Brain scans show fathers respond differently to daughters than sons
Thursday, July 27, 2017
The ratio of boys to girls born in the United States is 51 percent to 49 percent. Since 1940, an average of 91,685 more male babies have been born each year than females, a total of 5,776,130 over that 63-year period.
An early review notes that in the United States, parents — especially fathers — have shown a strong preference for sons. Couples with sons are more likely to marry and are less likely to divorce if married. Fathers also tend to spend more time with sons than with daughters.
Yet when it comes to fathers and their interactions with their daughters, there is something very different — if not special — about girls. Research indicates that fathers often treat boys and girls differently in ways that impact child outcomes.
Although studies and statistics have shown just how important fathers are to all children, fathers are especially important to girls. From the early years to beyond the teens, fathers have a dynamic influence on their daughters.
Fathers may have more impact than mothers on their daughters' academic and career success — especially in math and science — dealing with authority figures, developing self-confidence and self-reliance, willingness to accept challenges, maintaining good mental health and expressing anger constructively. Fathers may also be more open about their emotions with their daughters, possibly because they are more accepting of girls' feelings than boys' feelings.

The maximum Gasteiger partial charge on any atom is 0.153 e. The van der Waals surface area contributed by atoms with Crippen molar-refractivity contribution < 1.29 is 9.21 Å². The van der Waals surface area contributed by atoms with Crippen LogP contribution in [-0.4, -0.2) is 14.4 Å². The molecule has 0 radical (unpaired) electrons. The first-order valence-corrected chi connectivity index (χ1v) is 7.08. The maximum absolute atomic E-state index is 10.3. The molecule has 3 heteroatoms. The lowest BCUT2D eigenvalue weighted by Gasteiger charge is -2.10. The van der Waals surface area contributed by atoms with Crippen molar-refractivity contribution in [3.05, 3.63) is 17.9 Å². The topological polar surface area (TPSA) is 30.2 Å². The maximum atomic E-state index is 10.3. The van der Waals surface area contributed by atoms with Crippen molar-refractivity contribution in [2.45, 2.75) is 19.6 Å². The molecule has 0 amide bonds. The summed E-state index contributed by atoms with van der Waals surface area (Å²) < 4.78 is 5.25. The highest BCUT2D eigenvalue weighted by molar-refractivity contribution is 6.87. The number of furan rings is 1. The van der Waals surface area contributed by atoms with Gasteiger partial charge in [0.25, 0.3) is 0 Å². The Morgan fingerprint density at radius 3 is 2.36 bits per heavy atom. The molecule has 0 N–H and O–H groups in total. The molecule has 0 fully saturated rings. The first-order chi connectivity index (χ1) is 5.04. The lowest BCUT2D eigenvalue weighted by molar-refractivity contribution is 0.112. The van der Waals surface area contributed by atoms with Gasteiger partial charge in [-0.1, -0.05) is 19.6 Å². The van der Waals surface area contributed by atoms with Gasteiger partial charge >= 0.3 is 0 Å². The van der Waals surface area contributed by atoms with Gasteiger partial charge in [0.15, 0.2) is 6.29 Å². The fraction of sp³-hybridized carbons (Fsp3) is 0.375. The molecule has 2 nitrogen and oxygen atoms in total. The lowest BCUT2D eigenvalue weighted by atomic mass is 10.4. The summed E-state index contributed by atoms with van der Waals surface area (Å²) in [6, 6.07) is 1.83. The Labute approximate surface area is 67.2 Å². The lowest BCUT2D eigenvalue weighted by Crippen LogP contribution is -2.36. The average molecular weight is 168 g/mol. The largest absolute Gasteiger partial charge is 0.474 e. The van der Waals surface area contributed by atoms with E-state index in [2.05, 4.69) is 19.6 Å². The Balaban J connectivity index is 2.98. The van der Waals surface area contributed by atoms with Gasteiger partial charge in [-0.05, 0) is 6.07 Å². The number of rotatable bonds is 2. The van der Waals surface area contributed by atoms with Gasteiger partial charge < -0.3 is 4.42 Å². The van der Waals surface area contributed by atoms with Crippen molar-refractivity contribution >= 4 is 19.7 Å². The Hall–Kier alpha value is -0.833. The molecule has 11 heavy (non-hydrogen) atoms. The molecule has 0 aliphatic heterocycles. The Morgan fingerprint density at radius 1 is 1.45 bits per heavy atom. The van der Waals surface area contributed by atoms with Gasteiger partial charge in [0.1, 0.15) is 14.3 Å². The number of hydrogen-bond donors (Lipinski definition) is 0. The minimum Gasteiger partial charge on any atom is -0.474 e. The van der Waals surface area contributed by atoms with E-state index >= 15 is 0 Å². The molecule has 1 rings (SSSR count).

According to a recent study, this is because fathers' brains may respond differently to daughters than to sons.
In this study, led by Jennifer Mascaro, Ph.D., an assistant professor in family and preventative medicine at Emory University School of Medicine, researchers compared fathers of daughters and fathers of sons in terms of naturalistically observed everyday care-giving behavior and neural responses to child picture stimuli.
Because participants are often influenced in lab settings, the researchers took this study into the real world. They used data from 52 fathers of toddlers (30 girls, 22 boys) in the Atlanta area. The fathers clipped small handheld computers onto their belts and wore them for one weekday and one weekend day. The computers randomly turned on for 50 seconds every nine minutes, recording any sounds during the 48-hour period.
Compared with fathers of sons, fathers of daughters were more attentively engaged with their daughters, sang more to their daughters, used more analytical language and language related to sadness and the body with their daughters. They also had a stronger neural response to their daughters' happy facial expressions in areas of the brain important for reward and emotion regulation (medial and lateral orbitofrontal cortex [OFC]).
In contrast, fathers of sons engaged in more rough-and-tumble play (RTP), used more achievement language with their sons and had a stronger neural response to their sons' neutral facial expressions in the medial OFC (mOFC). Whereas the mOFC response to happy faces was negatively related to RTP, the mOFC response to neutral faces was positively related to RTP, specifically for fathers of boys.
These results indicate that real-world paternal behavior and brain function differ as a function of child gender. According to Mascaro, most dads try to do the best they can to help their kids succeed in life, but understanding how their interactions with their children might be partly biased based on gender is important to recognize.
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